In recent years, Eastern Orthodox thought has had an increasing influence on key aspects of contemporary Western Christian thought, particularly as regards the doctrine of the Trinity and mystical spirituality. However, the foundations and fundamental presuppositions of Eastern Christianity’s theological system have remained largely unstudied—and thus unknown—in the West.
In this important study, Emil Bartos examines the doctrine of deification which provides the conceptual basis for the way Staniloae and other Orthodox theologians understand the major doctrines of the Christian faith. The idea that God became man and man became God sounds almost heretical to many Western ears, yet this affirmation is repeated countless times in the writings of the Eastern Fathers.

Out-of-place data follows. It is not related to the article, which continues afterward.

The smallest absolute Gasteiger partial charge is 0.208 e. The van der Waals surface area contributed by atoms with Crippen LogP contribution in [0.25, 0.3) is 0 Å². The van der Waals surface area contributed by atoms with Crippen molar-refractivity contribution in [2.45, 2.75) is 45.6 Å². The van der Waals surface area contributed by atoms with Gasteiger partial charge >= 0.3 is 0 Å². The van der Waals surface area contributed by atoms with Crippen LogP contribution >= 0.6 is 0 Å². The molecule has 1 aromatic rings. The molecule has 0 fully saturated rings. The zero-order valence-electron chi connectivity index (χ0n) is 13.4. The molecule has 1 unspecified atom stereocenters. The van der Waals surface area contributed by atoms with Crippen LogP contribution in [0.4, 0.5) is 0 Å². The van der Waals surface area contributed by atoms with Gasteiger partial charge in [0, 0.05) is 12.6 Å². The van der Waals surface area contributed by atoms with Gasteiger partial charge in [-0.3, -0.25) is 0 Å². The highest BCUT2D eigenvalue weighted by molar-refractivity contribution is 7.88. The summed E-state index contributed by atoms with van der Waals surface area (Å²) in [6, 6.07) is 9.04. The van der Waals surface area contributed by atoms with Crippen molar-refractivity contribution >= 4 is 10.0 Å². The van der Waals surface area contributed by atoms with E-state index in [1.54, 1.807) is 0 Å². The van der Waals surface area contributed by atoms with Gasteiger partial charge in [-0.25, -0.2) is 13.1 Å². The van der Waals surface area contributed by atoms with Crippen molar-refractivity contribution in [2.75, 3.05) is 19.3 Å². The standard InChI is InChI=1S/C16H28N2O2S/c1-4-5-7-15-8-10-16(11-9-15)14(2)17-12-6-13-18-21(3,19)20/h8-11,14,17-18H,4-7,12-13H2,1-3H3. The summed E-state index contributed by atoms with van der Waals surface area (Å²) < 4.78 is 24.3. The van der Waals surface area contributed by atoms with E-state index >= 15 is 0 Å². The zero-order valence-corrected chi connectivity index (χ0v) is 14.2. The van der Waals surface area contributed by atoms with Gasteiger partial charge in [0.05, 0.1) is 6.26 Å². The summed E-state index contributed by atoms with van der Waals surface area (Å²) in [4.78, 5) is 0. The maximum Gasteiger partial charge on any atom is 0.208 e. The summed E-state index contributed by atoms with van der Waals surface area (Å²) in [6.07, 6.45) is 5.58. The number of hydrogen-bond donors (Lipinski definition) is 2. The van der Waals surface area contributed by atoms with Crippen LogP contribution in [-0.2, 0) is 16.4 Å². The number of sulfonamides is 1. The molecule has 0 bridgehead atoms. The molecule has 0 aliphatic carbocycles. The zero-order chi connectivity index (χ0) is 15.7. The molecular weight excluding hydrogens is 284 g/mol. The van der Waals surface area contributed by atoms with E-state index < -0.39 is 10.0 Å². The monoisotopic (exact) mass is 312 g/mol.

Beginning with the apophaticism that lies at the heart of Eastern theology, Bartos examines each of the key doctrines of anthropology, Christology, soteriology, and ecclesiology as they relate to deification in Staniloae’s thought. Bartos’ study represents not merely a contribution to contemporary dialogue between Eastern and Western theologians, but also a much needed introduction to an aspect of Christian thought down the centuries which is largely neglected in the Christian West.
This book deals with a major topic of importance…
—Kallistos Ware, Lecturer of Eastern Orthodox Studies, University of Oxford, 1966-2001
Emil Bartos is Dean of Theology at the Emanuel Bible Institute in Oradea, Romania, where he teaches systematic and comparative theology and the history of dogma. His doctoral research was carried out under the supervision of Orthodox bishop Kallistos Ware and the Catholic theologian Oliver Davies.